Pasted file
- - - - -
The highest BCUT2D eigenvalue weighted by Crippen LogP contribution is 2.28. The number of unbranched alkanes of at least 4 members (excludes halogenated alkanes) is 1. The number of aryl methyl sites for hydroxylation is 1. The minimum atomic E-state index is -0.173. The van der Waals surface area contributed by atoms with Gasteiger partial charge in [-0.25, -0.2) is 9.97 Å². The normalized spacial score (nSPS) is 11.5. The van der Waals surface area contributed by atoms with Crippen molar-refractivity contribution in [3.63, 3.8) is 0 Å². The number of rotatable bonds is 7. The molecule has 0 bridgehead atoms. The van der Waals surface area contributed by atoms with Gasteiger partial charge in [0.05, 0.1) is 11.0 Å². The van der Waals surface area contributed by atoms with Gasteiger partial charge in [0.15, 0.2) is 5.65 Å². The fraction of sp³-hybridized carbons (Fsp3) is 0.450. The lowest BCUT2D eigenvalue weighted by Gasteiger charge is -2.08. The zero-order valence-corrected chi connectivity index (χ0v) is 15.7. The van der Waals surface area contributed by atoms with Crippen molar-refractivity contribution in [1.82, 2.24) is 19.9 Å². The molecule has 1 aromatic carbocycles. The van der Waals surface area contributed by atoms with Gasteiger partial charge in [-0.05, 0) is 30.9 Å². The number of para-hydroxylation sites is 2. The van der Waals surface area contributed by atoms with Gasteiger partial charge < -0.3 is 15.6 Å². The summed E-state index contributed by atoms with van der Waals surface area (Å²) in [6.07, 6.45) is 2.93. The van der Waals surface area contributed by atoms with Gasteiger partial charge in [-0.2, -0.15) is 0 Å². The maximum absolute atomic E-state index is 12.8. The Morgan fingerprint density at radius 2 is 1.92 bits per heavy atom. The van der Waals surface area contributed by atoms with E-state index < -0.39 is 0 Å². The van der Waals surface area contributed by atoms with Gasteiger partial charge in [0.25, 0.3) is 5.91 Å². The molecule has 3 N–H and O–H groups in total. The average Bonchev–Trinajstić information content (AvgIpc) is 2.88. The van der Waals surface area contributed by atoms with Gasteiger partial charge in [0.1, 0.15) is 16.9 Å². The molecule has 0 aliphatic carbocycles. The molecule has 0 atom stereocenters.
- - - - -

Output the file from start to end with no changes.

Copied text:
The highest BCUT2D eigenvalue weighted by Crippen LogP contribution is 2.28. The number of unbranched alkanes of at least 4 members (excludes halogenated alkanes) is 1. The number of aryl methyl sites for hydroxylation is 1. The minimum atomic E-state index is -0.173. The van der Waals surface area contributed by atoms with Gasteiger partial charge in [-0.25, -0.2) is 9.97 Å². The normalized spacial score (nSPS) is 11.5. The van der Waals surface area contributed by atoms with Crippen molar-refractivity contribution in [3.63, 3.8) is 0 Å². The number of rotatable bonds is 7. The molecule has 0 bridgehead atoms. The van der Waals surface area contributed by atoms with Gasteiger partial charge in [0.05, 0.1) is 11.0 Å². The van der Waals surface area contributed by atoms with Gasteiger partial charge in [0.15, 0.2) is 5.65 Å². The fraction of sp³-hybridized carbons (Fsp3) is 0.450. The lowest BCUT2D eigenvalue weighted by Gasteiger charge is -2.08. The zero-order valence-corrected chi connectivity index (χ0v) is 15.7. The van der Waals surface area contributed by atoms with Crippen molar-refractivity contribution in [1.82, 2.24) is 19.9 Å². The molecule has 1 aromatic carbocycles. The van der Waals surface area contributed by atoms with Gasteiger partial charge in [-0.05, 0) is 30.9 Å². The number of para-hydroxylation sites is 2. The van der Waals surface area contributed by atoms with Gasteiger partial charge < -0.3 is 15.6 Å². The summed E-state index contributed by atoms with van der Waals surface area (Å²) in [6.07, 6.45) is 2.93. The van der Waals surface area contributed by atoms with Gasteiger partial charge in [-0.2, -0.15) is 0 Å². The maximum absolute atomic E-state index is 12.8. The Morgan fingerprint density at radius 2 is 1.92 bits per heavy atom. The van der Waals surface area contributed by atoms with E-state index < -0.39 is 0 Å². The van der Waals surface area contributed by atoms with Gasteiger partial charge in [0.25, 0.3) is 5.91 Å². The molecule has 3 N–H and O–H groups in total. The average Bonchev–Trinajstić information content (AvgIpc) is 2.88. The van der Waals surface area contributed by atoms with Gasteiger partial charge in [0.1, 0.15) is 16.9 Å². The molecule has 0 aliphatic carbocycles. The molecule has 0 atom stereocenters.